In this article I'll show the solution to a common problem which arises when a developer has to create a non-English website or application that is based on the Zend Framework. How do we mark a field of a Zend_Form which is a Zend_Form_Element as invalid, showing one or more custom error messages? The problem is mainly caused by the native counter-intuitive methods of the Zend_Form_Element class which I'll explain in more details.

He's included a basic example showing the creation of a form and the setup of a text element and some validators to match. He makes a controller and view to handle the output and submission then shows how to use "setErrors" (and "setErrorMessages") of the Zend_Form elements to setup that custom error. This only lets you set one message, though, regardless of the point of failure. To stop things when there's an error, you have to set the "breakChainOnFailure" parameter on the validator to false - then the message will make more sense.

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zendframework1 zendform custom error message element tutorial


Juan Treminio:
Composer Namespaces in 5 Minutes
October 02, 2012 @ 15:47:32

Juan Treminio has a new post to his site today talking about Composer and namespacing and shows you how the two work together to make using 3rd party tools easy.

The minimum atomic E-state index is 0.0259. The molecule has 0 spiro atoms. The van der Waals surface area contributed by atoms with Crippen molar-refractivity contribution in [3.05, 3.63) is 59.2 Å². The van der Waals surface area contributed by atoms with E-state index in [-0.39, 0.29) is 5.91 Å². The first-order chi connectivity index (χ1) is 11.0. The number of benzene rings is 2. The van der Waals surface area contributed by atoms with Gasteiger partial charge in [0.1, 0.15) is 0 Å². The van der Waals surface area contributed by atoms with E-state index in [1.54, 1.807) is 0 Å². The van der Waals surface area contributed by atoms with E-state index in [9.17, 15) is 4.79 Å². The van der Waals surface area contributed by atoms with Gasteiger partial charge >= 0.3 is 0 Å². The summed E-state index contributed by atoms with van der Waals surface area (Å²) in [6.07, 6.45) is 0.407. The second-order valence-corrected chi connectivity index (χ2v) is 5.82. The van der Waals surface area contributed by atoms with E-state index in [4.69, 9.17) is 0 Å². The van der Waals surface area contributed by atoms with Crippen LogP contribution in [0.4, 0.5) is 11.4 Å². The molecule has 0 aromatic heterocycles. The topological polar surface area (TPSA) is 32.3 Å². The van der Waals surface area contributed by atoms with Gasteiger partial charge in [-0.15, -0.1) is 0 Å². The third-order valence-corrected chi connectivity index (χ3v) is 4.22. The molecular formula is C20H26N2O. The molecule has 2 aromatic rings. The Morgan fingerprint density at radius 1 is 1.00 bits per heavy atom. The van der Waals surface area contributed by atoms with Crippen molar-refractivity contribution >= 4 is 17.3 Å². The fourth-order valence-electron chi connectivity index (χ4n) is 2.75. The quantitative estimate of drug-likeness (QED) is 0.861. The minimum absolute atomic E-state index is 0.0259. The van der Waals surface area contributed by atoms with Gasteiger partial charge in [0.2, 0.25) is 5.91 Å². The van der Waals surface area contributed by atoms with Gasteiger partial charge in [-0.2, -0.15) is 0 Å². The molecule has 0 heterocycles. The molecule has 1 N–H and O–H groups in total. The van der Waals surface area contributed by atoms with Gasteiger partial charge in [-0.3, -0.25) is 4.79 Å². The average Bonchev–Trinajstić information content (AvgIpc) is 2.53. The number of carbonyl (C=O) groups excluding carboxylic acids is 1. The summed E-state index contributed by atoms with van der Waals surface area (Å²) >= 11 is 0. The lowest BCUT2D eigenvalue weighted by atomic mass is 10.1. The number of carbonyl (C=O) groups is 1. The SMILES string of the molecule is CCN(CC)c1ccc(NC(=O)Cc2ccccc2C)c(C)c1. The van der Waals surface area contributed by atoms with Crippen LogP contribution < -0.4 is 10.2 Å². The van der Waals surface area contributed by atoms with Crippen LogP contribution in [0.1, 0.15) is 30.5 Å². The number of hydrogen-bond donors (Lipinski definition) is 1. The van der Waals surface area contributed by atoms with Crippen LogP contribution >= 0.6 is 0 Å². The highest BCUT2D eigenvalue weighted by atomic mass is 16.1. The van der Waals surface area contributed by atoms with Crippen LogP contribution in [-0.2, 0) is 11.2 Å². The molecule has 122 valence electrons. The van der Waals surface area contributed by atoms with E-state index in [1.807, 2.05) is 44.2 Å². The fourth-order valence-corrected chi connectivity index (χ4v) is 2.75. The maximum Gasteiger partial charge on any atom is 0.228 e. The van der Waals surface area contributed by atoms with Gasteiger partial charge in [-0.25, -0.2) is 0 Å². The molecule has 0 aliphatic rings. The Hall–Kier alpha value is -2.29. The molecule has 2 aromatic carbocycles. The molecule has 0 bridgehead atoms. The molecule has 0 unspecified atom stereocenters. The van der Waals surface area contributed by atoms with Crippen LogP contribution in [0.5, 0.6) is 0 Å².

You've heard of Composer, right? The nifty new tool for PHP that aims to centralize and streamline package management? Do you also know of, but don't really understand how namespaces work in PHP? Then let's set you straight! In 5 minutes you'll learn how Composer's autoloader and namespaces work!

He's broken it up into a few sections:

  • Getting Composer up and running
  • Making a basic "composer.json" file
  • Going through what the "install" creates (including the "autoload_namespaces.php" file)
  • Using the vendor/ autoloader

As a bonus, he also shows how to implement your own namespacing in the "composer.json" file if you have a special case - just use the "autoload" section in the configuration (examples included).

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composer namespace introduction custom configure


PHPMaster.com:
Testing Error Conditions with PHPUnit
October 02, 2012 @ 11:57:40

Over on PHPMaster.com there's a new post for the unit testers in the audience (you all unit test, right?) from Matt Turland about testing error conditions in your applications.

Let's say you're maintaining code that uses PHP's native trigger_error() function to log error information. Let's also say that you're in the process of using PHPUnit to write unit tests for that code. If you refer to the PHPUnit manual, there's a section that deals with testing for error condition. [...] However, depending on what your code looks like, it's possible that you'll run into a problem with PHPUnit's approach to this. This article will detail what this problem is, how it impacts your ability to test your code, and how to go about solving it.

He points out that, since errors and exceptions handle differently, you have to work with them differently in your tests. PHPUnit has a feature that automatically turns errors into a specific type of exception when they're thrown and how, by using a simple custom error handler, you can more correctly tests error vs exception.

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unittest error exception phpunit tutorial handler custom